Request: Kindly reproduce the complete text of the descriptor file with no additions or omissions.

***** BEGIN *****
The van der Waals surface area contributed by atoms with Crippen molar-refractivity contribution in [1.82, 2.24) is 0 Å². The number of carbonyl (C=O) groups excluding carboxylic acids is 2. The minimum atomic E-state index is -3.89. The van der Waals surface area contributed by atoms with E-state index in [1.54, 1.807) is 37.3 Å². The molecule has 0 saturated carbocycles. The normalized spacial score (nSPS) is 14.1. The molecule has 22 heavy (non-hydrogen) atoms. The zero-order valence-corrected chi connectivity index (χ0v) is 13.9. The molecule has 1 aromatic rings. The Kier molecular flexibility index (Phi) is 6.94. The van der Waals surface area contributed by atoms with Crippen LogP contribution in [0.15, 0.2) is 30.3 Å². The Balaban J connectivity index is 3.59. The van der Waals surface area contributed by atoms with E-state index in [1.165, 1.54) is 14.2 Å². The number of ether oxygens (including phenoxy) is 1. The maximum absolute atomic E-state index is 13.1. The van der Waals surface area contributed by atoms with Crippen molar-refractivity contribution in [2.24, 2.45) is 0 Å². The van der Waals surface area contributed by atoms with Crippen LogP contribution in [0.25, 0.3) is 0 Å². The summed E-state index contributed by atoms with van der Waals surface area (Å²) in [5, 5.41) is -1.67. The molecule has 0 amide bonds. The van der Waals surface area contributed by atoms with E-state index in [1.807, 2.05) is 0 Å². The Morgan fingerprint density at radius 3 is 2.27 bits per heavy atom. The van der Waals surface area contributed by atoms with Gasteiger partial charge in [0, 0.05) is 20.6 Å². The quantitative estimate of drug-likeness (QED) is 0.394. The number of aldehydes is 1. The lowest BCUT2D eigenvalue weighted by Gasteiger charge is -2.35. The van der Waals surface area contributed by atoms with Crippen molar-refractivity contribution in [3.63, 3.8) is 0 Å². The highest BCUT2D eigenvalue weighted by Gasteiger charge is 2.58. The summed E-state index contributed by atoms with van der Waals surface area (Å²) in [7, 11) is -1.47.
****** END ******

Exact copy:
The van der Waals surface area contributed by atoms with Crippen molar-refractivity contribution in [1.82, 2.24) is 0 Å². The number of carbonyl (C=O) groups excluding carboxylic acids is 2. The minimum atomic E-state index is -3.89. The van der Waals surface area contributed by atoms with E-state index in [1.54, 1.807) is 37.3 Å². The molecule has 0 saturated carbocycles. The normalized spacial score (nSPS) is 14.1. The molecule has 22 heavy (non-hydrogen) atoms. The zero-order valence-corrected chi connectivity index (χ0v) is 13.9. The molecule has 1 aromatic rings. The Kier molecular flexibility index (Phi) is 6.94. The van der Waals surface area contributed by atoms with Crippen LogP contribution in [0.15, 0.2) is 30.3 Å². The Balaban J connectivity index is 3.59. The van der Waals surface area contributed by atoms with E-state index in [1.165, 1.54) is 14.2 Å². The number of ether oxygens (including phenoxy) is 1. The maximum absolute atomic E-state index is 13.1. The van der Waals surface area contributed by atoms with Crippen molar-refractivity contribution in [2.24, 2.45) is 0 Å². The van der Waals surface area contributed by atoms with Crippen LogP contribution in [0.25, 0.3) is 0 Å². The summed E-state index contributed by atoms with van der Waals surface area (Å²) in [5, 5.41) is -1.67. The molecule has 0 amide bonds. The van der Waals surface area contributed by atoms with E-state index in [1.807, 2.05) is 0 Å². The Morgan fingerprint density at radius 3 is 2.27 bits per heavy atom. The van der Waals surface area contributed by atoms with Gasteiger partial charge in [0, 0.05) is 20.6 Å². The quantitative estimate of drug-likeness (QED) is 0.394. The number of aldehydes is 1. The lowest BCUT2D eigenvalue weighted by Gasteiger charge is -2.35. The van der Waals surface area contributed by atoms with Crippen molar-refractivity contribution in [3.63, 3.8) is 0 Å². The highest BCUT2D eigenvalue weighted by Gasteiger charge is 2.58. The summed E-state index contributed by atoms with van der Waals surface area (Å²) in [7, 11) is -1.47.